Wednesday, July 24

Miss Brexit – Streatham Space Project

Presented as part of the Assemble Festival, Miss Brexit is a satire on the place of the migrant in post-Brexit Britain. Five contestants from various countries (Spain, Portugal, Switzerland, Italy and Slovakia) are vying for one award of the right to remain in the UK, showcasing their credentials to be the one to receive this coveted prize and be crowned Miss Brexit. As they do so, their desperation to remain in the UK becomes ever more evident and bizarre, as they push themselves to become “British” in order to stay in the UK and integrate into the culture. Should they do that, or should they stay faithful to their roots and the culture they bring with them into what is a multicultural society?

The actors are an international troupe, themselves dealing with the consequences of Brexit and their future as performers. As Miss Brexit contestants, they are broad stereotypes, the talented cast becoming increasingly mad characters as they participate in the contest’s rounds. Each tells how they arrived in the UK and their experiences of living here. One of the contest’s rounds focuses on questions from the British Citizenship Test (irrelevant to the question of applying for leave to remain but providing an opportunity to highlight the hoops migrants may have to go through should they wish to apply eventually for citizenship). The contestants come up with increasingly off-the-wall answers, the larger-than-life MC always accepting one of the most-wrong answers as the correct one. It’s a fair bet that at least half the audience wouldn’t have been able to provide the correct answers either.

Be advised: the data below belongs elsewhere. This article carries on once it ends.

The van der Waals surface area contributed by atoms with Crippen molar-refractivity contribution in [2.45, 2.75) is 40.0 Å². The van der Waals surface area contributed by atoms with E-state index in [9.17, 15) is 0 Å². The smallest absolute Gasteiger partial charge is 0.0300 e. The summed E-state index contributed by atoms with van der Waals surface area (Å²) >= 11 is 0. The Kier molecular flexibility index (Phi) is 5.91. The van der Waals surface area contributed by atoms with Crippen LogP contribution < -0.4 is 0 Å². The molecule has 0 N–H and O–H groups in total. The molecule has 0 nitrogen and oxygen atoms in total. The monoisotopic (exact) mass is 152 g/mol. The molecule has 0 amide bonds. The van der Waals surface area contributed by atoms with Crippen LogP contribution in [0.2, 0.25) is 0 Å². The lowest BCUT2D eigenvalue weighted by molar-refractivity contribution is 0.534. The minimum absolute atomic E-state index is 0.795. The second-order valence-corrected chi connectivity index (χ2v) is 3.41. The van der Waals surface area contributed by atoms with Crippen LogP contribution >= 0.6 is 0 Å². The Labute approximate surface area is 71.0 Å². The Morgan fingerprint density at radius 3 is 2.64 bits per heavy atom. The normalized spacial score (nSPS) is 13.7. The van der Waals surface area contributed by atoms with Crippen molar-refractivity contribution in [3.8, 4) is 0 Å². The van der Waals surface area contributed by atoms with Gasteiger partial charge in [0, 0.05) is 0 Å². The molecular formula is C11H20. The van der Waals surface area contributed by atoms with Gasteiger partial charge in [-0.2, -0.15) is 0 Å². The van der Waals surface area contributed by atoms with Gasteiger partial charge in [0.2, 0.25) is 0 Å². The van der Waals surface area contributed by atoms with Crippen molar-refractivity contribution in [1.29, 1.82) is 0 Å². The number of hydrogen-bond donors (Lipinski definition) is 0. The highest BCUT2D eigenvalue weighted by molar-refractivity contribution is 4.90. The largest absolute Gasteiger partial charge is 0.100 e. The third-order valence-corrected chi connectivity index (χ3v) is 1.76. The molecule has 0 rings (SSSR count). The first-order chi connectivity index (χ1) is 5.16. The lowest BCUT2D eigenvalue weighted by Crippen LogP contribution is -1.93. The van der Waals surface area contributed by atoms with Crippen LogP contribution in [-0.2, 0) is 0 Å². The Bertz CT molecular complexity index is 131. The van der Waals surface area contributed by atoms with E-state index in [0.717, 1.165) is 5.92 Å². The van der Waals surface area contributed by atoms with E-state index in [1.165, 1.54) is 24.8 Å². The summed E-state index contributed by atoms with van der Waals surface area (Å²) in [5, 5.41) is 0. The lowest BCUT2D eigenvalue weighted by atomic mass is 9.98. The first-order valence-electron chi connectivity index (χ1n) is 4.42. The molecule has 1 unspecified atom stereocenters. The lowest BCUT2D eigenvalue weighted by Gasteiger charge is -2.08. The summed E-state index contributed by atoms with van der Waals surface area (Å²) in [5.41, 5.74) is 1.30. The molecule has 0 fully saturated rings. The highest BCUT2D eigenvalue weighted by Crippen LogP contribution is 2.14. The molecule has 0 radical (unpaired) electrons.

There’s a great idea behind this piece, an exploration of deep issues of nationality, migration, identity and belonging against the backdrop of the consequences of Brexit. Unfortunately, the premise is swamped in a plethora of stereotypes, mocking and confused narratives. As a whole, it feels unfocused and at times lacking in pace. The irrelevant Citizenship Test section goes on too long and there’s an off-hand reference to the contestants fleeing “war-torn countries” which confuses things more. Who or what is being satirised? The migrants who are mere stereotypes? Brexit (an easy target, to be sure)? Britain and the British? Everything? Comedy and satire should rightfully mock, but when everything is mocked, the potential impact and insightfulness are lost.

Reviewer: Carole Gordon

Reviewed: 2nd May 2024

North West End UK Rating:

Rating: 3 out of 5.
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